Mix results in T-bill auction
Mary Grace Padin (The Philippine Star) - September 29, 2020 - 12:00am

MANILA, Philippines — Short-term government securities yesterday fetched mixed results as rates for the 90 and 182-day Treasury bills (T-bills) declined, while yields for the 364-day debt papers inched up ahead of the Monetary Board’s policy meeting this week.

During yesterday’s auction, rates for securities maturing in 90 days averaged at 1.121 percent, 3.5 basis points down from the 1.156 percent recorded last week.

The offering was more than five times oversubscribed, with total tenders amounting to P26.58 billion.

This, paired with lower rates, prompted the auction committee to double the accepted non-competitive bids, resulting in a total award volume of P7 billion instead of P5 billion.

Meanwhile, the average rate for the 182-day T-bills declined by 1.4 basis points to 1.601 percent from 1.615 percent in the previous auction last week.

The BTr fully awarded the P5 billion offering which attracted bids amounting to P15.683 billion.

On the other hand, the average rate for the 364-day debt notes inched up by 0.8 basis point to 1.858 percent from 1.85 percent a week ago, with the auction committee deciding to fully award the P10 billion offering.

Total tenders reached P29.678 billion, almost three times larger than the offer size.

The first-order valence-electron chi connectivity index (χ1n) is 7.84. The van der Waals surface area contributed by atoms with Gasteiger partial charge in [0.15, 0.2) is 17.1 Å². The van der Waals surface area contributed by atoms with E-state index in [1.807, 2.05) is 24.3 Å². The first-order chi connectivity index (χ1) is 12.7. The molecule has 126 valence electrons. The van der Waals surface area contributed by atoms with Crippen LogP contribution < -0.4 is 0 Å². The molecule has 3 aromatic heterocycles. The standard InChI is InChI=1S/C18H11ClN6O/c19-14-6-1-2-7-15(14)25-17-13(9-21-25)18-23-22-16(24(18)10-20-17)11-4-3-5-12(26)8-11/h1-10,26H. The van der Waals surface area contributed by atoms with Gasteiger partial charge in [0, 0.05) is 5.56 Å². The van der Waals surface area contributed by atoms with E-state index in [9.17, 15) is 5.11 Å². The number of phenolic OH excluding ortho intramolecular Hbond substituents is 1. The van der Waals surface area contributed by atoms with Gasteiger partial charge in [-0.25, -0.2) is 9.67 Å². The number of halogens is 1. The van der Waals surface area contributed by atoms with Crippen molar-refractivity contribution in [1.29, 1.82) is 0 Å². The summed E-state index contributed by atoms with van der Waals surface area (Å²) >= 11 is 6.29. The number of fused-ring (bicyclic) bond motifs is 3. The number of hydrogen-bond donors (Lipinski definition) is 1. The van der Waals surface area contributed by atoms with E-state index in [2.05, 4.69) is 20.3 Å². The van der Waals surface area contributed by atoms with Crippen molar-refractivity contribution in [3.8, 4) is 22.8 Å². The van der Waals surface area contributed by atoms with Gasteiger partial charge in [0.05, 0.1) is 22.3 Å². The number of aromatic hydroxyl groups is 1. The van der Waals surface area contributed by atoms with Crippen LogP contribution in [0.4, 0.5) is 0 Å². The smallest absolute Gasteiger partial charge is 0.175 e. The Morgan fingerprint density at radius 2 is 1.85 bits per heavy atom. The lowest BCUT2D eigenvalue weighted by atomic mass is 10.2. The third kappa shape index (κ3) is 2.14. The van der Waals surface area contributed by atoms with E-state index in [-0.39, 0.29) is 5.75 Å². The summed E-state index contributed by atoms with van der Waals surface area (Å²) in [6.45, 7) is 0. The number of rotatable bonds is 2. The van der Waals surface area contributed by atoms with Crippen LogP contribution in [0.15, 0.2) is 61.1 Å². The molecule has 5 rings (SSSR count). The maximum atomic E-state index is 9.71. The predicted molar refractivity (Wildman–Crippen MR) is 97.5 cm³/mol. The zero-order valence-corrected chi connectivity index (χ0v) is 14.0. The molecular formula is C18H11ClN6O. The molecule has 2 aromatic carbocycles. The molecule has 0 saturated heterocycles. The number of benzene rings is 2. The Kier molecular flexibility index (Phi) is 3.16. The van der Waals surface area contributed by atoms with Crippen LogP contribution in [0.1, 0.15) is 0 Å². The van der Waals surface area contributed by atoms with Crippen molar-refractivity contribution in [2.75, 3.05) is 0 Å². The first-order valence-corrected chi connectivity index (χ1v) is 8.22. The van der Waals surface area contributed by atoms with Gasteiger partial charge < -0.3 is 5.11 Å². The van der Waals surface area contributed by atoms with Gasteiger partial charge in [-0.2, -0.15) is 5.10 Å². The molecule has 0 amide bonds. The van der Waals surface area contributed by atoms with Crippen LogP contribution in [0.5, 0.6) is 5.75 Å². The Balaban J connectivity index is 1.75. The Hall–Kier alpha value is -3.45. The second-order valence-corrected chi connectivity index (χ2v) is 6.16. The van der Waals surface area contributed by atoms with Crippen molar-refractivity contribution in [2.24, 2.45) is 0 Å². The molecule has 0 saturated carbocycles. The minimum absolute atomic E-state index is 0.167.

Overall, yesterday’s auction generated P71.94 billion in total tenders, P22 billion of which was awarded.

Sought for comment, National Treasurer Rosalia de Leon said rates for securities with shorter tenors went down amid strong demand from investors.

However, she said rates for 364-day securities moved up due to expectations that the Monetary Board of the Bangko Sentral ng Pilipinas (BSP) would keep rates steady in its meeting this Thursday.

“There is still good liquidity as shown by high bid-to-cover. But given expectations for a pause on policy rates, (there is) slight movement in one-year (T-bills),” De Leon said in a text message.

To cushion the economy from the impact of the coronavirus pandemic, the Monetary Board of the BSP has so far slashed interest rates by a cumulative 175 basis points this year, bringing the overnight reverse repurchase rate to an all-time low of 2.25 percent.

On Aug. 20, the BSP took a prudent pause and kept interest rates unchanged to allow previous monetary actions to work their way through the economy.

Bank economists expect the central bank to maintain interest rates this week as monetary authorities continue to assess the impact of the moves they implemented.

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